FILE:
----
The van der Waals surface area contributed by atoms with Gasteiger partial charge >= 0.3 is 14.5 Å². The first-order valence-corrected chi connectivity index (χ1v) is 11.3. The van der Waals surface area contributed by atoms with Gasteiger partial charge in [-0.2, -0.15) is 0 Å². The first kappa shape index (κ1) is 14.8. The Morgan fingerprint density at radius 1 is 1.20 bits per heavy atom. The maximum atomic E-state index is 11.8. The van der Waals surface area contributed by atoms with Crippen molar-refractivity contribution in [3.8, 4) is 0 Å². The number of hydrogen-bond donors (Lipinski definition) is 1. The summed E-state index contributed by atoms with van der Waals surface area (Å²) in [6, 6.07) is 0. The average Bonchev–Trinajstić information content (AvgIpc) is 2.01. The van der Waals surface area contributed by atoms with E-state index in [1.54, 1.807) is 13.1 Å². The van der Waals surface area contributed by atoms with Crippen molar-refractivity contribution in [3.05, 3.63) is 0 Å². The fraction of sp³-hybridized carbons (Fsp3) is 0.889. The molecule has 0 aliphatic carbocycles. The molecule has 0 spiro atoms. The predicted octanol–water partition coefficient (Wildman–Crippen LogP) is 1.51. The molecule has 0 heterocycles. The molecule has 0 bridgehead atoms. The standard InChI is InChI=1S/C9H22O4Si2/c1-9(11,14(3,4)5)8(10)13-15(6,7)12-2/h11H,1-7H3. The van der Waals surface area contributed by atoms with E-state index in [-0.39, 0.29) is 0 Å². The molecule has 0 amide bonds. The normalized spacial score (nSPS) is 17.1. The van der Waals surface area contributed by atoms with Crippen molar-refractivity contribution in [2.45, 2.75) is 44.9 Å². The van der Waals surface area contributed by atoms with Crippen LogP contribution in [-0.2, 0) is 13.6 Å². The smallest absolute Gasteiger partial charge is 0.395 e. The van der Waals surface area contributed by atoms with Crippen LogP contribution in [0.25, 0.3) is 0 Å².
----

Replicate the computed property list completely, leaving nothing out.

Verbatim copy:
The van der Waals surface area contributed by atoms with Gasteiger partial charge >= 0.3 is 14.5 Å². The first-order valence-corrected chi connectivity index (χ1v) is 11.3. The van der Waals surface area contributed by atoms with Gasteiger partial charge in [-0.2, -0.15) is 0 Å². The first kappa shape index (κ1) is 14.8. The Morgan fingerprint density at radius 1 is 1.20 bits per heavy atom. The maximum atomic E-state index is 11.8. The van der Waals surface area contributed by atoms with Crippen molar-refractivity contribution in [3.8, 4) is 0 Å². The number of hydrogen-bond donors (Lipinski definition) is 1. The summed E-state index contributed by atoms with van der Waals surface area (Å²) in [6, 6.07) is 0. The average Bonchev–Trinajstić information content (AvgIpc) is 2.01. The van der Waals surface area contributed by atoms with E-state index in [1.54, 1.807) is 13.1 Å². The van der Waals surface area contributed by atoms with Crippen molar-refractivity contribution in [3.05, 3.63) is 0 Å². The fraction of sp³-hybridized carbons (Fsp3) is 0.889. The molecule has 0 aliphatic carbocycles. The molecule has 0 spiro atoms. The predicted octanol–water partition coefficient (Wildman–Crippen LogP) is 1.51. The molecule has 0 heterocycles. The molecule has 0 bridgehead atoms. The standard InChI is InChI=1S/C9H22O4Si2/c1-9(11,14(3,4)5)8(10)13-15(6,7)12-2/h11H,1-7H3. The van der Waals surface area contributed by atoms with E-state index in [-0.39, 0.29) is 0 Å². The molecule has 0 amide bonds. The normalized spacial score (nSPS) is 17.1. The van der Waals surface area contributed by atoms with Crippen molar-refractivity contribution in [2.45, 2.75) is 44.9 Å². The van der Waals surface area contributed by atoms with Crippen LogP contribution in [-0.2, 0) is 13.6 Å². The smallest absolute Gasteiger partial charge is 0.395 e. The van der Waals surface area contributed by atoms with Crippen LogP contribution in [0.25, 0.3) is 0 Å².